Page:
It's 7 a.m. when I roll out of my bunk Sunday morning; most of the other campers in my room are still sound asleep. The sun is shining on a rain-soaked field from yesterday's monsoon-like storms as I head down to the beach for an early-morning canoe, my hungover eyes hiding behind dark sunglasses. A few plucky campers are down there too, clutching tiny little paddles made for 10-year-olds and struggling into size-small life jackets. "Is this right?" they ask. The bemused camp staffers sort them out with the right-sized gear, and tell us not to go too far. Just because we're grown-ups doesn't mean we know what we're doing.
The last time I was here at the YMCA's Camp Elphinstone on the Sunshine Coast I was a spotty pre-teen, scared to be away from home and desperate not to embarrass myself. I remember a lot of rain and doing a lot of dishes. Some things at summer camp are still the same: the rain, the rustic bunk houses and the crowded dining hall. But things are a whole lot better at grown-up camp. The food has had an upgrade (no mac and cheese!), evening sing-alongs have been replaced by a booze-fuelled rave, and the usual camp activities have been supplemented by high-powered yoga classes. This particular camp experience is brought to us by Camp Yoga, which advertises "Stand-up paddleboard yoga, ninja training, archery, epic naps, Pilates, group runs, high-rope course, hiking and, did we mention, booze?"
Camp Yoga is the latest addition to the growing trend of kids-camps-for-grownups. Nineteen-plus'ers are increasingly opting for a kind of ultra-low-cost Club Med on their own home turf, going to the same summer camp locations they might have visited as kids to release their inner child. Across North America, more than one million adults attend camp each summer and adult attendance is going up about 10 per cent a year, according to GrownUpCamps.com. Apparently the appeal of bonfires and burnt marshmallows, like fine wine, only grows stronger with age.
"It's awesome," says James Fahey, a Whistlerite carpenter who was convinced to come for the yoga. "I liked camp as a kid. It's pretty similar to what I remember — except for that party last night," he says with a smile.
Camp Yoga was started by Chesley Long, a high-energy, super-friendly Canadian whose beard and the fact that he's a 'he' consistently startle yoga-class attendees who misread their teacher's name as "Chelsey" (me included). "Yes, that happens all the time," he laughs. Long grew up in a tiny lumber-mill town in Nova Scotia, where his family taught him the importance of hospitality: there was always room in their home for friends and travellers. Growing up, Long was always "that guy," he says – the one who rented the limo for prom, organized stag nights, and got all the friends together every summer for a group trip. He studied forensic science for a while, till he realized it wasn't nearly as exciting as it looks on TV. He had a job selling forklifts and then stumbled into yoga. "That changed my life," he says. He became a certified teacher and travelled the world, including going on a kind of missionary expedition as part of the Africa Yoga Project.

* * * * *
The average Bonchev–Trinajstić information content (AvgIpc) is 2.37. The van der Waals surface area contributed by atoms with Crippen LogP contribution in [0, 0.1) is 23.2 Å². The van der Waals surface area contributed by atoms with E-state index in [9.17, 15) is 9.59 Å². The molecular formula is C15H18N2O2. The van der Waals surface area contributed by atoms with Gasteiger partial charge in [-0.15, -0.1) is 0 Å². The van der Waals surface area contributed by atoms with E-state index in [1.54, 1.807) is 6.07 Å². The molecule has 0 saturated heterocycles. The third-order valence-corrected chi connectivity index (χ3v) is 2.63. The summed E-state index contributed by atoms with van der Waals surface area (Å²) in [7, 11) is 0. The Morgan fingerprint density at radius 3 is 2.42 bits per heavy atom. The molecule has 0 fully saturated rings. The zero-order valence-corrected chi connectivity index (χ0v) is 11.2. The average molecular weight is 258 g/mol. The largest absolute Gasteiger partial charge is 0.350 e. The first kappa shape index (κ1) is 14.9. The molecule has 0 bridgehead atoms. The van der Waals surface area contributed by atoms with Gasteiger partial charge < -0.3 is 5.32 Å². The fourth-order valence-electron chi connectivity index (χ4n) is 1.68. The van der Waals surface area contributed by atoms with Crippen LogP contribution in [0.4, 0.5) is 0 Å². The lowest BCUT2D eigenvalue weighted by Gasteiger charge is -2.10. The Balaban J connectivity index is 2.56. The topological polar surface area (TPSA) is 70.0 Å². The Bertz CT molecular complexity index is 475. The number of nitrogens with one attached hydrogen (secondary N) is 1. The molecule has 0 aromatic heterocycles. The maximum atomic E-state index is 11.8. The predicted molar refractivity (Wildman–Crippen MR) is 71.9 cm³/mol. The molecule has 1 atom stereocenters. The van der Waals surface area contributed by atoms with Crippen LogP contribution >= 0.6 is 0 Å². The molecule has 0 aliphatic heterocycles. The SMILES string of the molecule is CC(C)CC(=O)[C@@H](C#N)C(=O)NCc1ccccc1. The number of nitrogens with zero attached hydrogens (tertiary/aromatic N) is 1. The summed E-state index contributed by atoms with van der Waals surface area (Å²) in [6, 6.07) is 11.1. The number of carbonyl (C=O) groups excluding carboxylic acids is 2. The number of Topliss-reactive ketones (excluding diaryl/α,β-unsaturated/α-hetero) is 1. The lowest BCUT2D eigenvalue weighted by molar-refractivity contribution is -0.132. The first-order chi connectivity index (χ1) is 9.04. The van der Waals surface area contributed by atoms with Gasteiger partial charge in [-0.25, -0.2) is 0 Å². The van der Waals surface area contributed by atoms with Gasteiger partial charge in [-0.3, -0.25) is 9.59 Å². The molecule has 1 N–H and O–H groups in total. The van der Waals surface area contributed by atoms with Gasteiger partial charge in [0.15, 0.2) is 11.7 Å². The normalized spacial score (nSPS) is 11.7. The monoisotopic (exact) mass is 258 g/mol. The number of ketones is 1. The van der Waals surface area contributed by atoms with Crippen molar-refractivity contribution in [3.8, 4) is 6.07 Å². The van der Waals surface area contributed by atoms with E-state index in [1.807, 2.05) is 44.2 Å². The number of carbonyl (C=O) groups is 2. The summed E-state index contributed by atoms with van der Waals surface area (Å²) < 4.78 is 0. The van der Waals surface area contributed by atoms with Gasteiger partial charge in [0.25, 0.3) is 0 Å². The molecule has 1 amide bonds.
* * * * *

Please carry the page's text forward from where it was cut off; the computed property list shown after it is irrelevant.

Long went to Wanderlust in Whistler and, shocked by the cost of the experience, rented a place and ran his own personal hostel for the week. That went so well he wondered if he could rent out a bigger place and do his own low-budget yoga camp. A place like, well, a kid's camp. In September 2015 he rented a camp in Parry Sound, Ont., and invited mostly yoga teachers to come and practice together. "It was a passion project," he says. He didn't advertise, but 150 people showed up, some of them paying high prices for private cabins he thought for sure would never sell. "So I walked back into my job and quit," he says.
Long has since been travelling around teaching yoga (including at the White Gold studio in Whistler) and looking for new camp venues. This May 27 to 29 was the first run for the Gibsons location. On Sept. 9 he's going back to Parry Sound, and on Sept. 16 the camp hits Canmore.
The combination of yoga and kid-style play seems to have struck a chord. This year about 200 people showed up for the Gibsons camp, mostly in their 20s to early 40s, at least 90 per cent of them women, including me. People have come from all over. Over falafel, I meet a couple who drove all the way down from 100 Mile House just for the camp. One guy, who met Long in Thailand, flew in from Florida for it. Some are yoga teachers keen to try new styles; some have hardly stepped into a yoga studio before. I spy one person walking around with a sweatshirt that says: "I'm just here for the shavasana" (that bit at the end of a class where you lie on your back for a long time in corpse pose and fall asleep). Some are self-described camp lifers while others missed out on camp as kids and are just now popping their camp cherry.
Everyone is upbeat, even through the rain that fell all Saturday and wiped out all the watersports (weirdly, the high ropes course was still running — I traversed a wobbly wooden bridge with a new friend more than 10 metres up, in crocs, in the pouring rain). "You're not at camp unless it rains!" says one camper at lunch, who is met with a round of enthusiastic cheers from a table of people who were strangers before yesterday, but who now seem like fast friends. "The rain helped me to rediscover my love of hot chocolate," he adds. After lunch Long sets up a soapy slip-and-slide on the field in an epic "if you can't beat it join it" embrace of the rain.